The Balancing Act

The Balancing Act

Feb 9, 2017, 4:49:16 PM Life and Styles

This week’s Parsha, Beshalach, relates the tale of the Israelites’ hasty departure from Mitzrayim, and the pursuit of the Egyptians. In a famous and breathtaking episode, G-d instructs Moshe Rabbenu to outstretch his hand, and the Red Sea splits, allowing them to pass. It closes over the Egyptians, and the children of Israel sing in gratitude as they realise that they are free. However, when they reach the desert, they complain endlessly about the bitter water and lack of food, problems which are solved miraculously when the water turns sweet and G-d sends down quails and manna, which the Israelites are commanded not to gather on shabbes.

In the second portion of Beshalach, we read about the Israelites’ fear towards the Egyptians who pursued them as they fled from Mitzrayim. Moshe Rabbenu said to them, ”Don’t be afraid! Stand firm and see the Lord’s salvation that He will wreak for you today, for the way you have seen the Egyptians is today, you shall no longer continue to see them for eternity”. Rashi interprets these words as meaning; ”The way you have seen them-that is only today. It is [only] today that you have seen them, but you shall no longer continue [to see them]”. What does this teach us about overcoming our obstacles?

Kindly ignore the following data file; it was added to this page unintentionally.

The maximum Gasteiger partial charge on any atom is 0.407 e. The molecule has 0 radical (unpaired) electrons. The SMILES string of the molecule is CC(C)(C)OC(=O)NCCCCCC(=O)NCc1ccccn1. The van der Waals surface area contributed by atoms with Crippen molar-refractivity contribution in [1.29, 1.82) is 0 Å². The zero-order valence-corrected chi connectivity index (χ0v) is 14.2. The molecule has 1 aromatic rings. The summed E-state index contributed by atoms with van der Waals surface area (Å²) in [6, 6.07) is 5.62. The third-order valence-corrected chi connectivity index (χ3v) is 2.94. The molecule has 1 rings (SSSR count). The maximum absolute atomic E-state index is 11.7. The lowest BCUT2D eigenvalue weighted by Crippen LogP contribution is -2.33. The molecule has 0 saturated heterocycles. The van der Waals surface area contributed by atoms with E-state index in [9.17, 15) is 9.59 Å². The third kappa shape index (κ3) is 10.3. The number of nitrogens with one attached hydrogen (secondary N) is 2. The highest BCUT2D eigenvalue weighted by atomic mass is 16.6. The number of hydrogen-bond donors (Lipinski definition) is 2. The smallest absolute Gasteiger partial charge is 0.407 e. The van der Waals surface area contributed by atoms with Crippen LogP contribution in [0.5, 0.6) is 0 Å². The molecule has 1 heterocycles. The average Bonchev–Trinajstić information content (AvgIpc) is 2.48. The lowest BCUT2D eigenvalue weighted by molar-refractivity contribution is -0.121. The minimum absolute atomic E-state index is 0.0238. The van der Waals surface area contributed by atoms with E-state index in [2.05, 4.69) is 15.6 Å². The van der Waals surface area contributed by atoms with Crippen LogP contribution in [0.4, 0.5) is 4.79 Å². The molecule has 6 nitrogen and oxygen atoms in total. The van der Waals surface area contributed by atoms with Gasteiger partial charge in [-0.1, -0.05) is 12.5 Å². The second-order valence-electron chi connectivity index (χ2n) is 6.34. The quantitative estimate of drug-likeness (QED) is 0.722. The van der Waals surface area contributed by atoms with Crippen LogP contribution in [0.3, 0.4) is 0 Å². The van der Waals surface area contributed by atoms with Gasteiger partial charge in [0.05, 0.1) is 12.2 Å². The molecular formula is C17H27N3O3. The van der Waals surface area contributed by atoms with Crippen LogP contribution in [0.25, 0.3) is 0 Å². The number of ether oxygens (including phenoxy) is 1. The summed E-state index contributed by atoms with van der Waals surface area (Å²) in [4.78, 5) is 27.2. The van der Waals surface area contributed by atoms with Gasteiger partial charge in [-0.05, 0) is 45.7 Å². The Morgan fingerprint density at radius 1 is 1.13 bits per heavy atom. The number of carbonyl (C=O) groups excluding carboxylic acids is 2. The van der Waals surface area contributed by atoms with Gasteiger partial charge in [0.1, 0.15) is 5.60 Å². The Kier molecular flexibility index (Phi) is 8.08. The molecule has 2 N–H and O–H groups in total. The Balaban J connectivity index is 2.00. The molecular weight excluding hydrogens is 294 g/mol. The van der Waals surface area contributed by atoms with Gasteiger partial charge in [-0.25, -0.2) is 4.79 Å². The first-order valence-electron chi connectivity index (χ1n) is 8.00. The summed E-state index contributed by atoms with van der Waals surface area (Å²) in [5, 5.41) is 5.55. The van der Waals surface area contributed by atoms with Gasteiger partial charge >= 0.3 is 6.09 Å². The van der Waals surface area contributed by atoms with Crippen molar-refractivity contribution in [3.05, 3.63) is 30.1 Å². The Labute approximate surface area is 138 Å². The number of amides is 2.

Mitzrayim is, in many ways, a metaphor for the hardships we go through. Physical hardships. Spiritual hardships. The time spent in Mitzrayim is a parallel to the times when we feel as if we will never be able to be happy or live a fulfilled life. And Rashi’s interpretation of Moshe Rabbenu’s words teaches us that, just as there was an Exodus from Egypt, just as we fled from the slavery and hardships there, so, too, will we free from the ‘slavery’ we are trying to overcome in our day-to-day lives. Rashi tells us how to view these hardships; ” It is [only] today that you have seen them, but you shall no longer continue [to see them]”.

In other words, have emunah. Have faith in G-d. Tomorrow, the exile will be over; our hardships will be behind us. But also, follow Moshe Rabbenu’s lead, and act. Yes, emunah is all important. Yes, we must believe that G-d is with us and that He will help resolve our problems. But if Moshe Rabbenu had done nothing- if he had just sat there, and waited for the Exodus to happen- then who knows if we would ever have left Mitzrayim (cv”s). Like all things in life, it’s a balancing act. Have faith; and act upon it.

Published by Lily Smythe

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